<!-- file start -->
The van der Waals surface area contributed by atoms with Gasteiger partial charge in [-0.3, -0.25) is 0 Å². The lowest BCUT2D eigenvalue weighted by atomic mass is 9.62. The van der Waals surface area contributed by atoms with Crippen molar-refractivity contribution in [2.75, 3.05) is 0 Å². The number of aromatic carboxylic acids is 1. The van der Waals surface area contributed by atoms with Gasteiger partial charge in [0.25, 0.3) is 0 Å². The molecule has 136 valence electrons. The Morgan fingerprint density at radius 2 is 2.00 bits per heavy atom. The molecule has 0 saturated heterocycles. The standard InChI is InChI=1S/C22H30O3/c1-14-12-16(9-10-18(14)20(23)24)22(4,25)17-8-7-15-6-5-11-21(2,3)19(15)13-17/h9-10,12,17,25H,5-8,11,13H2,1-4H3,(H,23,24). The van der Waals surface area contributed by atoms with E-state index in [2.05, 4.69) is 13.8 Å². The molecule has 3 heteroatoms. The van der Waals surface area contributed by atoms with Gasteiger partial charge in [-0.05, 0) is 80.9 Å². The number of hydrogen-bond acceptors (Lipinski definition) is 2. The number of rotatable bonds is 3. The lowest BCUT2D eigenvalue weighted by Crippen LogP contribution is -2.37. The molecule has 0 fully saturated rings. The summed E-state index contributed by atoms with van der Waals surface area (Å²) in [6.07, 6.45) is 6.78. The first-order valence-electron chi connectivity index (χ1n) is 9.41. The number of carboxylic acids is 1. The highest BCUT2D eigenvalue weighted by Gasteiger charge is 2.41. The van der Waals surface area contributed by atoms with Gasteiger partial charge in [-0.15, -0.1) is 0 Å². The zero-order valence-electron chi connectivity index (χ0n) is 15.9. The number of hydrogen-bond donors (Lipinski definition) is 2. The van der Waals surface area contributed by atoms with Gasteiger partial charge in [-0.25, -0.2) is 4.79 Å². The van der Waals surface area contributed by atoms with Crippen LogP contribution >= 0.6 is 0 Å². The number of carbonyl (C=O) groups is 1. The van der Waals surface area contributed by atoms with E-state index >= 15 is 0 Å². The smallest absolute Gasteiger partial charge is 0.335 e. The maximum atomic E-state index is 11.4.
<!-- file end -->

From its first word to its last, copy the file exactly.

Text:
The van der Waals surface area contributed by atoms with Gasteiger partial charge in [-0.3, -0.25) is 0 Å². The lowest BCUT2D eigenvalue weighted by atomic mass is 9.62. The van der Waals surface area contributed by atoms with Crippen molar-refractivity contribution in [2.75, 3.05) is 0 Å². The number of aromatic carboxylic acids is 1. The van der Waals surface area contributed by atoms with Gasteiger partial charge in [0.25, 0.3) is 0 Å². The molecule has 136 valence electrons. The Morgan fingerprint density at radius 2 is 2.00 bits per heavy atom. The molecule has 0 saturated heterocycles. The standard InChI is InChI=1S/C22H30O3/c1-14-12-16(9-10-18(14)20(23)24)22(4,25)17-8-7-15-6-5-11-21(2,3)19(15)13-17/h9-10,12,17,25H,5-8,11,13H2,1-4H3,(H,23,24). The van der Waals surface area contributed by atoms with E-state index in [2.05, 4.69) is 13.8 Å². The molecule has 3 heteroatoms. The van der Waals surface area contributed by atoms with Gasteiger partial charge in [-0.05, 0) is 80.9 Å². The number of hydrogen-bond acceptors (Lipinski definition) is 2. The number of rotatable bonds is 3. The lowest BCUT2D eigenvalue weighted by Crippen LogP contribution is -2.37. The molecule has 0 fully saturated rings. The summed E-state index contributed by atoms with van der Waals surface area (Å²) in [6.07, 6.45) is 6.78. The first-order valence-electron chi connectivity index (χ1n) is 9.41. The number of carboxylic acids is 1. The highest BCUT2D eigenvalue weighted by Gasteiger charge is 2.41. The van der Waals surface area contributed by atoms with Gasteiger partial charge in [-0.15, -0.1) is 0 Å². The zero-order valence-electron chi connectivity index (χ0n) is 15.9. The number of hydrogen-bond donors (Lipinski definition) is 2. The van der Waals surface area contributed by atoms with Gasteiger partial charge in [-0.25, -0.2) is 4.79 Å². The van der Waals surface area contributed by atoms with Crippen LogP contribution >= 0.6 is 0 Å². The number of carbonyl (C=O) groups is 1. The van der Waals surface area contributed by atoms with E-state index >= 15 is 0 Å². The smallest absolute Gasteiger partial charge is 0.335 e. The maximum atomic E-state index is 11.4.